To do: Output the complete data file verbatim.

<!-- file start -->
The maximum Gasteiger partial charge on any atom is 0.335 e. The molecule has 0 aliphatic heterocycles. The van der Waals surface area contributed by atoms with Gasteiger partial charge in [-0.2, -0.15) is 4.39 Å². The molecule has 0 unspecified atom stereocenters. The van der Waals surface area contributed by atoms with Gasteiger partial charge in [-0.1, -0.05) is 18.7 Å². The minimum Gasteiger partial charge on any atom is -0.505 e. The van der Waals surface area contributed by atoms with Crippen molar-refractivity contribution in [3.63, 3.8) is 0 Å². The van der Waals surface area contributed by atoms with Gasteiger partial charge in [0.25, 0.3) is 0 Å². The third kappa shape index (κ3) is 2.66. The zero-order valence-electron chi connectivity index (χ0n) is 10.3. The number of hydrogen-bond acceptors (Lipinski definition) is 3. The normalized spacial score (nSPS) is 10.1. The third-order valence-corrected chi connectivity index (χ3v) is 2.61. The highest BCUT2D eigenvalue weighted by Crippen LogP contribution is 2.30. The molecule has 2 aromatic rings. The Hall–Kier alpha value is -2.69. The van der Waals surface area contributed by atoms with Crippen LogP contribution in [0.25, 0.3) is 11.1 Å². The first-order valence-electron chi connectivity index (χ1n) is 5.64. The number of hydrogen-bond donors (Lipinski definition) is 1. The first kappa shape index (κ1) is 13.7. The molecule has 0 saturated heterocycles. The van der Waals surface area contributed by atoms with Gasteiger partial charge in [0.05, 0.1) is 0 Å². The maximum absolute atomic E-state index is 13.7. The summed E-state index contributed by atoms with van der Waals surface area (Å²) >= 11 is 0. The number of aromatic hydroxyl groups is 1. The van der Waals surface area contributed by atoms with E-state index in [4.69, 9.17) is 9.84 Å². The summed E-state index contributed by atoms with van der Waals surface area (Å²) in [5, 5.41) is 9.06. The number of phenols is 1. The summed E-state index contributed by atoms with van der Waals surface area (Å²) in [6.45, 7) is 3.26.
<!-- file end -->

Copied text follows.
The maximum Gasteiger partial charge on any atom is 0.335 e. The molecule has 0 aliphatic heterocycles. The van der Waals surface area contributed by atoms with Gasteiger partial charge in [-0.2, -0.15) is 4.39 Å². The molecule has 0 unspecified atom stereocenters. The van der Waals surface area contributed by atoms with Gasteiger partial charge in [-0.1, -0.05) is 18.7 Å². The minimum Gasteiger partial charge on any atom is -0.505 e. The van der Waals surface area contributed by atoms with Crippen molar-refractivity contribution in [3.63, 3.8) is 0 Å². The van der Waals surface area contributed by atoms with Gasteiger partial charge in [0.25, 0.3) is 0 Å². The third kappa shape index (κ3) is 2.66. The zero-order valence-electron chi connectivity index (χ0n) is 10.3. The number of hydrogen-bond acceptors (Lipinski definition) is 3. The normalized spacial score (nSPS) is 10.1. The third-order valence-corrected chi connectivity index (χ3v) is 2.61. The highest BCUT2D eigenvalue weighted by Crippen LogP contribution is 2.30. The molecule has 2 aromatic rings. The Hall–Kier alpha value is -2.69. The van der Waals surface area contributed by atoms with Crippen LogP contribution in [0.25, 0.3) is 11.1 Å². The first-order valence-electron chi connectivity index (χ1n) is 5.64. The number of hydrogen-bond donors (Lipinski definition) is 1. The first kappa shape index (κ1) is 13.7. The molecule has 0 saturated heterocycles. The van der Waals surface area contributed by atoms with Gasteiger partial charge in [0.05, 0.1) is 0 Å². The maximum absolute atomic E-state index is 13.7. The summed E-state index contributed by atoms with van der Waals surface area (Å²) >= 11 is 0. The number of aromatic hydroxyl groups is 1. The van der Waals surface area contributed by atoms with E-state index in [4.69, 9.17) is 9.84 Å². The summed E-state index contributed by atoms with van der Waals surface area (Å²) in [5, 5.41) is 9.06. The number of phenols is 1. The summed E-state index contributed by atoms with van der Waals surface area (Å²) in [6.45, 7) is 3.26.